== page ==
Use the power wisely. :)
I think some big life events fall into this category: being married, having a kid, having a close loved one pass away, dying yourself.
Welcome! Thank you for your posts!
Interesting! I’ll take a look.
You kind of lost me at the end. Isn’t part of the appeal of magic tricks that even though they are easy to learn, they still take work to master, and even if you could do it, you don’t, but you DO enjoy watching someone else perform them?
I think a related, but somewhat opposite observation is: we have more and more niches for everyone. For example, I often run into people who watch TV shows, even TV shows that are similar to what I watch (scifi, fantasy), but we still have zero overlap. That just couldn’t happen even 10 years ago. It’s not that they can’t watch my shows, or I theirs. It’s just we don’t.
Also this: https://www.lesswrong.com/posts/XvN2QQpKTuEzgkZHY/being-the-pareto-best-in-the-world
It just occurred to me that with math, but especially with music theory, it’s hard to take notes in a digital system (like Workflowy), because you can’t easily draw symbols.
Just remembered today too.
Overall, I created about 30+ cards. (I think the number if more a function of how much time I spend learning new things rather than anything else.) Mostly the cards are about statistics + math, but today I started creating cards for music theory. I’m not as in love with the system as I thought I would be, but it definitely feels more like an addition rather than a replacement to my existing systems. I’m currently creating cards for things I normally wouldn’t write down. I think that’s a good thing.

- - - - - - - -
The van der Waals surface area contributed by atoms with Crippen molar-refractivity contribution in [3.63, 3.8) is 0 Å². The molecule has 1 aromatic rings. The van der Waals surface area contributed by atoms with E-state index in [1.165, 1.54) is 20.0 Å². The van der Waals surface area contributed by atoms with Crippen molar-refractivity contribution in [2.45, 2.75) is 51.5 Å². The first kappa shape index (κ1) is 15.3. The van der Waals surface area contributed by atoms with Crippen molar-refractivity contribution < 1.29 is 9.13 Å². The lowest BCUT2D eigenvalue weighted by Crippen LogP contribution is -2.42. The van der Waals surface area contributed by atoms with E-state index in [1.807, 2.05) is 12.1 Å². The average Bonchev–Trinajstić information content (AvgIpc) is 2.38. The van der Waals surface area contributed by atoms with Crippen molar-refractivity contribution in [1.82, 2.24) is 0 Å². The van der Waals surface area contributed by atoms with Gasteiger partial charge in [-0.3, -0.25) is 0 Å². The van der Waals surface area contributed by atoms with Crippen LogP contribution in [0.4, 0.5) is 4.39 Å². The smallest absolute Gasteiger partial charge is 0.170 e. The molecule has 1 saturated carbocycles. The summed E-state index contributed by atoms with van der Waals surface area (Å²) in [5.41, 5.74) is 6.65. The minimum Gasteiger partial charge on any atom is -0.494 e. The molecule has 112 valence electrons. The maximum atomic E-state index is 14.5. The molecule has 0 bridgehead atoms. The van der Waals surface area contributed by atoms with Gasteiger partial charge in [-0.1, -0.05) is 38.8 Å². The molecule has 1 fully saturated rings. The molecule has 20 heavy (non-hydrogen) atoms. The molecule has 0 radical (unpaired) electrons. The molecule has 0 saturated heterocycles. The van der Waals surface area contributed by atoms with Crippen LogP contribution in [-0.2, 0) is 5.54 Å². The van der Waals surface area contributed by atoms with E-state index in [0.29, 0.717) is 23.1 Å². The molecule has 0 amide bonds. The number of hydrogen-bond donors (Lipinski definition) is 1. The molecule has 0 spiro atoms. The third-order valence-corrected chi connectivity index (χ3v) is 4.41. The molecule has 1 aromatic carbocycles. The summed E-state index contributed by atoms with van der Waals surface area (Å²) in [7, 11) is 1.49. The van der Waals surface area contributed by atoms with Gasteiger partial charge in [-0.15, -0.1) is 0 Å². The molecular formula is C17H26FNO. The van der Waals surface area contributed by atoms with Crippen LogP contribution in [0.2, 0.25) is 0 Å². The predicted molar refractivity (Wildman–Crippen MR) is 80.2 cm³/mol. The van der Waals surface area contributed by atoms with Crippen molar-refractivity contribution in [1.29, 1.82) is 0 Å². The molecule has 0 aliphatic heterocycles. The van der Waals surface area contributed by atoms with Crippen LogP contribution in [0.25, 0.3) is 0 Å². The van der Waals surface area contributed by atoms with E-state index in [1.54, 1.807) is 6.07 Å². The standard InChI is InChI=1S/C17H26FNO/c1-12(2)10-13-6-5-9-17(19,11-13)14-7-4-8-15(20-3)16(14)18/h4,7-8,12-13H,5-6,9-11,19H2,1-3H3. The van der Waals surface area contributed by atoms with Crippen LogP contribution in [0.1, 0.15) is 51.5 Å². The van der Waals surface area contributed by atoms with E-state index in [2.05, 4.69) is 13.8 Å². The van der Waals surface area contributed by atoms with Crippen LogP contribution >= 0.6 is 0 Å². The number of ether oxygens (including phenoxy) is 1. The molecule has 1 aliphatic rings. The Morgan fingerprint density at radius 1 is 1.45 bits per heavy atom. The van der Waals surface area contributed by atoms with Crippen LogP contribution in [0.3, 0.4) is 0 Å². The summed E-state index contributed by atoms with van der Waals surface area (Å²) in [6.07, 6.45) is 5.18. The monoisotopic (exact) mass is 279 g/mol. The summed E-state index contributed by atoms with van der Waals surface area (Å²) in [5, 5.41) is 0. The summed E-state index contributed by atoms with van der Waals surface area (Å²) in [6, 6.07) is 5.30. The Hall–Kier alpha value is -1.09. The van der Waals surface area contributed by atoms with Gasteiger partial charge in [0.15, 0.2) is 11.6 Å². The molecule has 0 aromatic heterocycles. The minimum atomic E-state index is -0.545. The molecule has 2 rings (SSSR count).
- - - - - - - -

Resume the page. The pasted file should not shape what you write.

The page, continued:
Mostly I’ve just been adding cards. I think I only looked through the cards twice. But right now I’m rewatching some videos I watched earlier today, just so I can create the cards for the things I found useful, just so I can then go and apply them to the piece of music I’m writing. So, overall, it definitely seems useful.
I am happy for you. :)
Nice story. Do you feel like the boy, the elders, or the scientists?
Which tools are you talking about?
Yeah, I’m not sure how big the market is for a poker software. There aren’t that many people playing poker and a vast majority of them play it casually with no software. So even if you capture the entire market, it still might be only 1000 people or so.
As for people who say they are interested but then flake, Sebastian Marshall has the perfect word for them: jokers. Just ignore them immediately and move on. If someone wants to do business, you’ll feel it.
I did a web startup too for a few years. And everything took me longer than expected as well. Including authentication. It’s just a fact of life; but hopefully we can plan better now.
I guess that seems to me to be within the spirit of the game.
What information would you share that would give you an advantage? (Keep in mind that players are anonymous. Though I guess anyone could in theory de-anonymize themselves.)
No easy answers to these questions. Welcome to LessWrong where we try to figure it out.
I’d recommend reading the Sequences if you haven’t already.
I’m confused why you got downvoted so much over a joke.… sorry.